The Student Debt Crisis & Black Women + Scholarships For Black Women

Black women student debt crisisBlack women student debt crisis

For years, black women have carried a higher than average burden when it comes to the student debt crisis. Which has been amplified by the fact that black women are graduating from college at higher rates than previous generations. However, they have less financial means to fund their education primarily due to the racial wealth gap.

You might be one of those women impacted by these financial statistics.

Every summer a fresh wave of black college women start a new phase of their lives after high school. Many discover who they are, what their goals are, and what they want to do once they graduate.

It can be an exciting time because college promises the ability to start earning a consistent income after graduation. Not to mention the potential for job security and general upward mobility. However, this promise is not true for everyone.

As black women become college graduates, they're immediately thrown into different realities, as the majority of them are forced to reckon with student loans.

With the economy reeling from the impact of the recent years of the pandemic and racial injustice at the forefront of many conversations, we cannot ignore the student loan crisis and its impact on black women.

And there has never been a more critical time to address this. But first, let's go over what exactly this crisis is.

The student debt crisis: what is it?

As of today, American college students have racked up a staggering $1.75 trillion in debt. Many pay for their education using a combination of grants, scholarships, and help from family. However, the majority rely on debt.

Between 1997 and 2016, the median estimated federal student loan debt across the U.S. went from $3,640 to $30,000. And according to, by 2019, the average student loan debt per person was $36,510. But what causes this?

Causes of the student debt crisis

Based on these staggering numbers, the student loan crisis arises from the fact that many Americans are taking on high debt for college but are unable to pay off their student loans.

Having trouble with payments is primarily due to the fact that average incomes have not risen at the same rate as college costs.

In addition, student loan borrowers also have other financial obligations outside of their student loans. They may take on mortgages, further pursue higher education, or start a family, increasing the amount of money needed to live well.

How the student debt crisis hurts black women the most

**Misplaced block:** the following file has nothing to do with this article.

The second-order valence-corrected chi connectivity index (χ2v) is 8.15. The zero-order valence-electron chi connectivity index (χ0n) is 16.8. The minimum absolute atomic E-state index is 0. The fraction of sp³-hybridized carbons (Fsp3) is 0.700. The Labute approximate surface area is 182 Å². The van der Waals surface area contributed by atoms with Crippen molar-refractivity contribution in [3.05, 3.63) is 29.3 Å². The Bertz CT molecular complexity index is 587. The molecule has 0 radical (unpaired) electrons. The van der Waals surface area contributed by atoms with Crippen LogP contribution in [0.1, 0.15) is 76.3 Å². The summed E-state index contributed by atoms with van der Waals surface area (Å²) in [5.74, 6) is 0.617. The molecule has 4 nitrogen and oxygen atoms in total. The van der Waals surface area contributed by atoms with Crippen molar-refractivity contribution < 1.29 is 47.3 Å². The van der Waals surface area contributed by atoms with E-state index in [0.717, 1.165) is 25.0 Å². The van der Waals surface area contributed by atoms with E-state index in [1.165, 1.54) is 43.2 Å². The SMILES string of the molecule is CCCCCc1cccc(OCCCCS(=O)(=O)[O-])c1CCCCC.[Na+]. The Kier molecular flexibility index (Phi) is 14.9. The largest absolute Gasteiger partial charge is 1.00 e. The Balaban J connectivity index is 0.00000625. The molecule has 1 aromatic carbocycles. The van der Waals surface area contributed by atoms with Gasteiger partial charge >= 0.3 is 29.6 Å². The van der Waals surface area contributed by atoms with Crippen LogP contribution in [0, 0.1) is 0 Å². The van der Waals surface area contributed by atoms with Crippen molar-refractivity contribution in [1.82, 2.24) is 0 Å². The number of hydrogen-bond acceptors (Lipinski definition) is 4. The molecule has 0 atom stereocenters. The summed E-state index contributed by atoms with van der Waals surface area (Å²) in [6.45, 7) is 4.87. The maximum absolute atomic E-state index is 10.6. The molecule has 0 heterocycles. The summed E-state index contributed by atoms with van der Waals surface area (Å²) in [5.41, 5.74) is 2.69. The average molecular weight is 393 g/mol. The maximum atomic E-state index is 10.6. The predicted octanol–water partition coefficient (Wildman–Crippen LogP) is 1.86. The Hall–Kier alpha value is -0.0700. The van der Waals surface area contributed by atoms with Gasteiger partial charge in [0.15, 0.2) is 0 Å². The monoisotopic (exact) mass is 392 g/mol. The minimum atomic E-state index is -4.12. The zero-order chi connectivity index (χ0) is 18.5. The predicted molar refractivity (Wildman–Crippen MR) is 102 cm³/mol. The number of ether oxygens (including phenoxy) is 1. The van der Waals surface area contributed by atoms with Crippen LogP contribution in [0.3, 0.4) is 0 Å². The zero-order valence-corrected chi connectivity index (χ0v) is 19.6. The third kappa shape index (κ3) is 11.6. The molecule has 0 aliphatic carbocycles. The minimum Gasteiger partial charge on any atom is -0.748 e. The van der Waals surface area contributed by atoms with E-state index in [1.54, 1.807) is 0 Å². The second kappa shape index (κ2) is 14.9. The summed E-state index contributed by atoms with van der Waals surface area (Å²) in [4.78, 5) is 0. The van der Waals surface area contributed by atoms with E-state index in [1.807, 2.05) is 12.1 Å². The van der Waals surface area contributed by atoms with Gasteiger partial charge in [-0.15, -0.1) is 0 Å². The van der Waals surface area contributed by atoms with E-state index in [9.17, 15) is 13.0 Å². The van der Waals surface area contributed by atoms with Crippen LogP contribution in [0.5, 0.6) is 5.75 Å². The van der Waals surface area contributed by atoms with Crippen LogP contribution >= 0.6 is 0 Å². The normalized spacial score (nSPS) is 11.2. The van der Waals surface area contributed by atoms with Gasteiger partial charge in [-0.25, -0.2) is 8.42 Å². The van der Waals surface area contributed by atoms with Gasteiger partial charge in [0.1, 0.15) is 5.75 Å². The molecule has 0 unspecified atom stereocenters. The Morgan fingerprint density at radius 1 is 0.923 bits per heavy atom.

The national statistics on the student loan crisis and its effect on Americans showcase the depth of this issue. However, the impact of the student loan debt crisis on black women surpasses the standard American experience.

According to the American Association of University Women as of 2021, on average, white men borrow $29,862 while black women borrow $37,558.

In addition, they found that women hold 2/3 of America's nearly $1.5 trillion student loan debt at the time, with black women carrying the highest student loan debt of any racial or ethnic group.

An estimated 86.6% of black students take out federal loans to attend 4-year colleges while for white students, that number drops to 59.9%.

The wage gap and poor job forecasts limit the ability of black women to pay off their debt

After graduating, the obligation to pay off debt lingers. And this is where paths with the student debt crisis diverge notably.

According to a study published in 2019 by Demos, twelve years after beginning college, white men had paid off 44% of their student loan balance while white women had paid off 28%.

But black women?

Within the same 12-year timeframe they saw their loan balances actually increasing by 13% on average due to the interest compounding on their debt. For black men, their balances grew by 11% on average.

While many black women go on to successfully graduate and step into corporate America's job market, they're confronted with a new challenge once they do; a gender wage gap that is much wider than average for people of color.

When it comes to wages, black women make 61 cents for every dollar earned by their white male counterparts. The math for this adds up over years of work and can cost quite a bit of income.

With limited income, black women tend to fall behind their peers in paying back outstanding debt and are subject to out-sized interest charges and longer repayment windows.